If we critics are to survive, we should also get paid for what we do. In the internet, this is rarely the case. Meanwhile, the traditional print media no longer feels that carrying arts coverage adds to its prestige.
On the internet not just anyone can proclaim her or himself a rocket scientist, but anyone can be a critic of the arts. This has generally been hailed as a good thing. I am delighted that people have opinions about art, even when they are not familiar with the particular piece under discussion, but I wonder why suddenly an expertise in arts is considered undemocratic, futile and obsolete. Not everything in our societies follows the same logic. There are fields of expertise, which remain exclusive and beyond democratic control, e.g. sending rockets into foreign territory.
Is criticism then unnecessary? Is there anyone who actually needs arts criticism? Yes of course, the arts. The arts need to be discussed seriously. They need to prove to the rest of the society that they make a difference; that the arts leave a spiritual or intellectual trace in their spectators—I was about to say “consumers.” The arts need to establish that this trace is a justification for the subsidies and sponsorship they receive. If artistic content were to be replaced by sheer show business, according to our current capitalistic ideals, the business should be left to survive on its consumerist merits, or perish. The philosopher Ville Lähde writes (Teatteri & tanssi 1/2013) that the market economy is a poor guide to art, because if the best-seller is also the best art, there can never be any development. He compares this to a school which would teach only the things that the pupils already excel in.
Theatres should become publishers
I am aware of at least two locations where criticism can still be encountered, before its final extinction. Let me borrow an idea from Sweden. Because media houses have lost their interest in the arts, it should be theatres who publish criticism. Theatres should then invite spectators to comment reviews which they, the theatre companies, then publish. This means that critics would be employed—on a freelance basis, no doubt—by theatre companies and not by media houses. There are several ways that this can be realized, in order to ensure that criticism does not slip into advertising the company’s productions. Firstly, each critic serves each theatre for a pre-determined term, say one season or one year, and then critics rotate to the next theatre company. Alternatively, each critic of one company also reviews other major companies’ productions in the same town, so that each production receives several reviews. I e-mailed this outlandish, Swedish initiative to the director of the Finnish National Theatre, Mr Mika Myllyaho. It took him five days to produce this answer: “People need the theatre, and that is enough.” (Krititiikin untiset 2/2012)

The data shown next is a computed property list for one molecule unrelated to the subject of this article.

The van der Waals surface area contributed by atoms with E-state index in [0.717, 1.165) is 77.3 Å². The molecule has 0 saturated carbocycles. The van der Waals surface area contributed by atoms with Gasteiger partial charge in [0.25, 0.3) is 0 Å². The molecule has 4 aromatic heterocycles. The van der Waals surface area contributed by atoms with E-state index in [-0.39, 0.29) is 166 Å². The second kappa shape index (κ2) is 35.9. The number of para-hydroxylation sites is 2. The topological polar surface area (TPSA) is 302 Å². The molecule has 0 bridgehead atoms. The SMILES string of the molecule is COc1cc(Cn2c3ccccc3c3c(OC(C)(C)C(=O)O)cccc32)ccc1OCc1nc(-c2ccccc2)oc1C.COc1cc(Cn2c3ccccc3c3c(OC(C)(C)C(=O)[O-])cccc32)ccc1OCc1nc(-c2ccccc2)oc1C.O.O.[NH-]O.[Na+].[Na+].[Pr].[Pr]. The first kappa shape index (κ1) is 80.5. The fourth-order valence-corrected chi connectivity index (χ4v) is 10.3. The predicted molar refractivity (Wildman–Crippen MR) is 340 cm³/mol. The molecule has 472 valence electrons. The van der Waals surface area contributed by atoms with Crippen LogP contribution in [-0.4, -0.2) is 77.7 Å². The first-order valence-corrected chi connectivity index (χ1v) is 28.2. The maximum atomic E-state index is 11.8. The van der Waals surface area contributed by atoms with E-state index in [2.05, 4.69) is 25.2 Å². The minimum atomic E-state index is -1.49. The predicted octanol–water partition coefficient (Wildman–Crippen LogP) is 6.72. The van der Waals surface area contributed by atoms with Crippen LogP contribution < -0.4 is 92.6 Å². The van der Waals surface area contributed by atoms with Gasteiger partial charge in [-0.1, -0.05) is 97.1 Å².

Critics could perform live
The other means of survival for criticism I borrow from France. In Comedie de Caen in Normandy, I have had the pleasure of participating in live criticism on stage immediately after the performance in front of not only the spectators but also the director and actors. Did I really say “pleasure”? For someone who has expressed himself in writing all through his professional career, performing live criticism can be a nerve-racking experience, but it is also a huge adrenaline rush. Of course, one reaches far less people than on the internet, but the quality of the contact may be unique. And what is even better, live criticism needs to have more than one critic present to produce more than one opinion; but then again, not really more than three critics, because then peer pressure will persuade everyone to agree on everything. In Normandy, because we critics have originated from different countries and different cultural backgrounds, we have produced varying interpretations of what we just saw, and hopefully kept our listeners interested.
Clicks don’t lie
I am an old-fashioned critic. My species is becoming extinct. My fatal mistake was to write for people who want to acquire more knowledge. But knowledge is no longer a reason for people to use media. If people are not in search of titillation, then they seek support to their mixed bag of misunderstandings, prejudice and biases, and media houses cynically manipulate us into treating all that as a worthwhile ideology. Counting clicks, media houses—and U.S. intelligence—know the very core of our behavior. They actually brag that they will only offer us the kind of news we are already interested in. I think this goes counter the very idea of what “news” means, i.e. getting unforeseen information, but modern news media insist on treating me to this sort of news: yes indeed the earth is flat, and you heard it from us!